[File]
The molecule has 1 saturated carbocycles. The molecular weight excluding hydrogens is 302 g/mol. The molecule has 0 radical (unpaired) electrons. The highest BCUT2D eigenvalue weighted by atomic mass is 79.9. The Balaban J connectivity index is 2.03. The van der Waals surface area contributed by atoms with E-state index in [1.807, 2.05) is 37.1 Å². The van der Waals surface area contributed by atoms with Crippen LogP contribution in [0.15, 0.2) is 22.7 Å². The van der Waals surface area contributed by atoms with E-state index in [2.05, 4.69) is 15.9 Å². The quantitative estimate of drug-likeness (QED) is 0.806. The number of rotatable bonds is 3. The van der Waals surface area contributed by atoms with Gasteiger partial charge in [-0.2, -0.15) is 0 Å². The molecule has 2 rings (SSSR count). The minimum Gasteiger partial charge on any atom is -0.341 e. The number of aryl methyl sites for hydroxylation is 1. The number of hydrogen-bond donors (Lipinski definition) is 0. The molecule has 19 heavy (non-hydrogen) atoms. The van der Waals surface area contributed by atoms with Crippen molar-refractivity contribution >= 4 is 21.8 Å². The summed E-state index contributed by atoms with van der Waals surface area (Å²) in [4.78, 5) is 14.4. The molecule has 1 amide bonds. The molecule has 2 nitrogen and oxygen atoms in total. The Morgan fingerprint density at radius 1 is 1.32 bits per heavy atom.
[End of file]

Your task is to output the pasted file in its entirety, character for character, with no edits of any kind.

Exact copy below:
The molecule has 1 saturated carbocycles. The molecular weight excluding hydrogens is 302 g/mol. The molecule has 0 radical (unpaired) electrons. The highest BCUT2D eigenvalue weighted by atomic mass is 79.9. The Balaban J connectivity index is 2.03. The van der Waals surface area contributed by atoms with E-state index in [1.807, 2.05) is 37.1 Å². The van der Waals surface area contributed by atoms with Crippen LogP contribution in [0.15, 0.2) is 22.7 Å². The van der Waals surface area contributed by atoms with E-state index in [2.05, 4.69) is 15.9 Å². The quantitative estimate of drug-likeness (QED) is 0.806. The number of rotatable bonds is 3. The van der Waals surface area contributed by atoms with Gasteiger partial charge in [-0.2, -0.15) is 0 Å². The molecule has 2 rings (SSSR count). The minimum Gasteiger partial charge on any atom is -0.341 e. The number of aryl methyl sites for hydroxylation is 1. The number of hydrogen-bond donors (Lipinski definition) is 0. The molecule has 19 heavy (non-hydrogen) atoms. The van der Waals surface area contributed by atoms with Crippen molar-refractivity contribution >= 4 is 21.8 Å². The summed E-state index contributed by atoms with van der Waals surface area (Å²) in [4.78, 5) is 14.4. The molecule has 1 amide bonds. The molecule has 2 nitrogen and oxygen atoms in total. The Morgan fingerprint density at radius 1 is 1.32 bits per heavy atom.